1. What quantity of holding will qualify as small shareholders: As per our understanding, to qualify as a small shareholder, the value of holding should not exceed Rs 2 lakhs on record date. So this will be around 175 shares per investor as the buyback price is fixed at 1150 per share.
  1. How many such small shareholders will Infosys have on the record date: The other key variable is the number of small shareholders of the company on record date. As per the annual report of Infosys, the number of shareholders owning up to 200 shares in the company is close to 2.87 crore. However, depending on the price, this number can go up (for instance, if the price is Rs 900 then a quantity of 222 might qualify). In addition, because of the possible gains from the offer, there might be additional buying that could add to the number of small shareholders.
  1. How It Is Different from Acceptance Ratio: Acceptance ratio is the proportion of shares accepted to the total number of shares tendered in the buyback by investors, including promoters. Acceptance ratio is generally lower if a higher number of eligible investors tender shares. But it cannot be less than the entitlement ratio. Recent buybacks of companies like Bharti Infratel, Mphasis and Tata Consultancy Services Ltd. saw an acceptance ratio of 100% as the promoter holdings were high and all the shares tendered were accepted.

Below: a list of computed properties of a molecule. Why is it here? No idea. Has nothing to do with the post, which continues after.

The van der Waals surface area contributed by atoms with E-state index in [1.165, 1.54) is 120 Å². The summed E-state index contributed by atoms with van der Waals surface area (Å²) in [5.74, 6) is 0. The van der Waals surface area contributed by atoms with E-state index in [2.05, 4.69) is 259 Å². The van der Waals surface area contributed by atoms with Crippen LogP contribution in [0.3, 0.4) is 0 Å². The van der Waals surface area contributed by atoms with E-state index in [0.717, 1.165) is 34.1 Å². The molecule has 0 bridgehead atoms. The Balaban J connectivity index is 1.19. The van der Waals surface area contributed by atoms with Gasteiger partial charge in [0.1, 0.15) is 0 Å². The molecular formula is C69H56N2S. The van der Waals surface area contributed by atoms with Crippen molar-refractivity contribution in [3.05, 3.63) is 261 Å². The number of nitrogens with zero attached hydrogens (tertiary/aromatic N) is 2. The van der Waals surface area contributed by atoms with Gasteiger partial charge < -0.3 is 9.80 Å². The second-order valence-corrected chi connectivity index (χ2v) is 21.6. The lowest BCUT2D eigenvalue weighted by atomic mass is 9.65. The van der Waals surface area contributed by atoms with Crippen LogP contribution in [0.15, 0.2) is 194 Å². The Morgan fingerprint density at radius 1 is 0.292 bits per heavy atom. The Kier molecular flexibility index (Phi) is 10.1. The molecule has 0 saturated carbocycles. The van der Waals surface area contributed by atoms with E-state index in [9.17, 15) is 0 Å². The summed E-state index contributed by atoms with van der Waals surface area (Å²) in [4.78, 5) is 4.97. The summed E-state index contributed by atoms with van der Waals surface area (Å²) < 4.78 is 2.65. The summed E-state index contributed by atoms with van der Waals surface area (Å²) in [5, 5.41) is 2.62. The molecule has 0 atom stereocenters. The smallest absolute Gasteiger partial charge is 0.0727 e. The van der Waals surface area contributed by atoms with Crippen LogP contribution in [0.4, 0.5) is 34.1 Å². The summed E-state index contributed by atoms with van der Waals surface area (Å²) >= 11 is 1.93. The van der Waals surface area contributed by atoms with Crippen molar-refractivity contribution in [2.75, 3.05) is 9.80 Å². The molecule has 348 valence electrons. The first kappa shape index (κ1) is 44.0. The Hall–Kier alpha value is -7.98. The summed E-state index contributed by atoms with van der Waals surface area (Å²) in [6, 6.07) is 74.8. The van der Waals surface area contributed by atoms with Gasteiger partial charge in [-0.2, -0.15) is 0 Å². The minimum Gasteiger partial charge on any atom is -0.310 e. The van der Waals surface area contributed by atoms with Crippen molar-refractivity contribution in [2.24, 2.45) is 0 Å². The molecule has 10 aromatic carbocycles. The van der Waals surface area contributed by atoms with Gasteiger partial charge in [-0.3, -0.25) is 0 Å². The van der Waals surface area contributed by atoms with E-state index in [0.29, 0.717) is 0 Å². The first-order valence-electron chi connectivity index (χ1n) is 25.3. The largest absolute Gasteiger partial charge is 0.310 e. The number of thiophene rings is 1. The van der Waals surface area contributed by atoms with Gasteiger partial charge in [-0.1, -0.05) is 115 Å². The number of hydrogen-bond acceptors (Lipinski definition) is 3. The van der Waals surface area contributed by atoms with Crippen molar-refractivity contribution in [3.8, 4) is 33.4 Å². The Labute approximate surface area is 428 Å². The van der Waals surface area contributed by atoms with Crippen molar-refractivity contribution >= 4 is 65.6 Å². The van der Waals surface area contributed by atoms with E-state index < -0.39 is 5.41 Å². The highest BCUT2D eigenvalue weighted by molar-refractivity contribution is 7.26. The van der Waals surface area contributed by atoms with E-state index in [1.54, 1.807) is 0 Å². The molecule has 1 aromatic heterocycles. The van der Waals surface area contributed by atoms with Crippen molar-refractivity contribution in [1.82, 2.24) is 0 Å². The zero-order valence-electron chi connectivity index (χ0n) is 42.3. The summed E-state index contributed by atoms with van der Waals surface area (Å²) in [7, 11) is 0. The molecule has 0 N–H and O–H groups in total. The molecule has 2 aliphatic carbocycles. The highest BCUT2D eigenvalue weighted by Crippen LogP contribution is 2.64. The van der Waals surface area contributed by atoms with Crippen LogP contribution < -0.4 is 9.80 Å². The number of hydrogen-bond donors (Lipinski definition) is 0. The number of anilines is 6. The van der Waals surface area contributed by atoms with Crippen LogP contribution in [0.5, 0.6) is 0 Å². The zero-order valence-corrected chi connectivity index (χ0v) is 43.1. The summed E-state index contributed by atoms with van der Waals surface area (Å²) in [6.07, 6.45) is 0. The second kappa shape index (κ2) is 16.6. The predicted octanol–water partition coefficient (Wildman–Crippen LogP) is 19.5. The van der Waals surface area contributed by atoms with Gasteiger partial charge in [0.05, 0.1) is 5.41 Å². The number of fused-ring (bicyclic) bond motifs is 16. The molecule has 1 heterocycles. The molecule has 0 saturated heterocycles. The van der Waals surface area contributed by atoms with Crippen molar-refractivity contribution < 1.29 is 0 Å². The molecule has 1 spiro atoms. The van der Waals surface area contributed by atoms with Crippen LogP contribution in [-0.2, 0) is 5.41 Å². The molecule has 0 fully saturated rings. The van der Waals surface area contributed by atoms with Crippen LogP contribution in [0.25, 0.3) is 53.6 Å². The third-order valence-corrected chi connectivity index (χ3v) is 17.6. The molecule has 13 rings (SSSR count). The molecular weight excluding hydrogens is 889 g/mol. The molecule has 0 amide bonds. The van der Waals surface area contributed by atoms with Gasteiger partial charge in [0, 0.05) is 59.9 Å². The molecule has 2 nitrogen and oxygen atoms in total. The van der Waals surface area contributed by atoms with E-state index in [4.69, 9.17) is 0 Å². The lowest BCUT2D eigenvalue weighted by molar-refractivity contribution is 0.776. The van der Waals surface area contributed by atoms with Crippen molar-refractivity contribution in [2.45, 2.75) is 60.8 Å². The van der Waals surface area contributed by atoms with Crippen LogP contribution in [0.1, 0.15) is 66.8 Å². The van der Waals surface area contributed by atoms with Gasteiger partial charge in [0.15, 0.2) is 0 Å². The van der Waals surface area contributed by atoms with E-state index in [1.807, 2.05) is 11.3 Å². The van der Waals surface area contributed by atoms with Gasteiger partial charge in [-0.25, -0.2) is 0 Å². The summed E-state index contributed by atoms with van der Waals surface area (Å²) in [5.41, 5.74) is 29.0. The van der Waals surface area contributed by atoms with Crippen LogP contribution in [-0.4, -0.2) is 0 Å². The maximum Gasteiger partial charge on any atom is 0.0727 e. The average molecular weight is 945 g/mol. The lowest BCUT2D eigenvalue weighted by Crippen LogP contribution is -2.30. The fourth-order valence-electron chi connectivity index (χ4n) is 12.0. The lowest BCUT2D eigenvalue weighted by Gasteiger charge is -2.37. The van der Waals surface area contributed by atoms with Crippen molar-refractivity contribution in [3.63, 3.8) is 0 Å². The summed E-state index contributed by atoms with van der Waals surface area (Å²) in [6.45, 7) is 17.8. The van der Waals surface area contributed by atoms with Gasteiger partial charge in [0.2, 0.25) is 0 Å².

Possible gains from the buyback for the retail Investors:

Below is the detailed table explained to derive the possible gains to the retail investors assuming Rs. 900 to be the share price on the record date with acceptance ratio of 60, 80 and 100% ratio. We expect the acceptance ratio to be around 60% in the current buyback.


Scenario -1

Scenario -2

Scenario -3

Acceptance ratio




No of Shares tendered




Accepted @ buyback




Amount Received by buyback @ Rs. 1150




Current  Market Price (Assumed)




Shares sold in open market




Amount Received from open market




Total Amount Received




Total Return post buyback




% Return post buyback